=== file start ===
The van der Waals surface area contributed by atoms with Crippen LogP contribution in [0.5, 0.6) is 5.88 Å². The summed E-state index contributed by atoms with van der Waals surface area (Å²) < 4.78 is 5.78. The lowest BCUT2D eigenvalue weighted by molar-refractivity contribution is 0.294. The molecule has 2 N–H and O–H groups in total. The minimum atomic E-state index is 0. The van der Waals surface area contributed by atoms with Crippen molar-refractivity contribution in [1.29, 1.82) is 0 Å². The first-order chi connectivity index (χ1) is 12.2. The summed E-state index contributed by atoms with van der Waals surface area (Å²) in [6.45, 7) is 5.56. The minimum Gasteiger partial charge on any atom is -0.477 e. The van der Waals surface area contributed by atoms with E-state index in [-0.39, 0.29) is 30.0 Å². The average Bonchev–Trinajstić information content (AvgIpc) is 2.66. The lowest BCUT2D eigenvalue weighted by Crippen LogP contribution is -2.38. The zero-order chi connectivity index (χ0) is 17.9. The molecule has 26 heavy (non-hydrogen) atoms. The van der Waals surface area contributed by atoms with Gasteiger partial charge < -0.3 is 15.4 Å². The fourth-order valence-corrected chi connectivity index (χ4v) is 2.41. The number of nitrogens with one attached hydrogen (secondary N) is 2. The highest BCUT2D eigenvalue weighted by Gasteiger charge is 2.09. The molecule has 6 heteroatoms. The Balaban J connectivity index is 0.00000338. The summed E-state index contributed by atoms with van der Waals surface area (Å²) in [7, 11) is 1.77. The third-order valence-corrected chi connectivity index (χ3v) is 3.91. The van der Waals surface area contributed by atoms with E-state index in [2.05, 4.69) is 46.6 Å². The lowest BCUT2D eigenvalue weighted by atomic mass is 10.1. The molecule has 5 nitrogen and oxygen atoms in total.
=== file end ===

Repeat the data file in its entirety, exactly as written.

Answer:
The van der Waals surface area contributed by atoms with Crippen LogP contribution in [0.5, 0.6) is 5.88 Å². The summed E-state index contributed by atoms with van der Waals surface area (Å²) < 4.78 is 5.78. The lowest BCUT2D eigenvalue weighted by molar-refractivity contribution is 0.294. The molecule has 2 N–H and O–H groups in total. The minimum atomic E-state index is 0. The van der Waals surface area contributed by atoms with Crippen molar-refractivity contribution in [1.29, 1.82) is 0 Å². The first-order chi connectivity index (χ1) is 12.2. The summed E-state index contributed by atoms with van der Waals surface area (Å²) in [6.45, 7) is 5.56. The minimum Gasteiger partial charge on any atom is -0.477 e. The van der Waals surface area contributed by atoms with E-state index in [-0.39, 0.29) is 30.0 Å². The average Bonchev–Trinajstić information content (AvgIpc) is 2.66. The lowest BCUT2D eigenvalue weighted by Crippen LogP contribution is -2.38. The zero-order chi connectivity index (χ0) is 17.9. The molecule has 26 heavy (non-hydrogen) atoms. The van der Waals surface area contributed by atoms with Gasteiger partial charge < -0.3 is 15.4 Å². The fourth-order valence-corrected chi connectivity index (χ4v) is 2.41. The number of nitrogens with one attached hydrogen (secondary N) is 2. The highest BCUT2D eigenvalue weighted by Gasteiger charge is 2.09. The molecule has 6 heteroatoms. The Balaban J connectivity index is 0.00000338. The summed E-state index contributed by atoms with van der Waals surface area (Å²) in [7, 11) is 1.77. The third-order valence-corrected chi connectivity index (χ3v) is 3.91. The van der Waals surface area contributed by atoms with E-state index in [2.05, 4.69) is 46.6 Å². The lowest BCUT2D eigenvalue weighted by atomic mass is 10.1. The molecule has 5 nitrogen and oxygen atoms in total.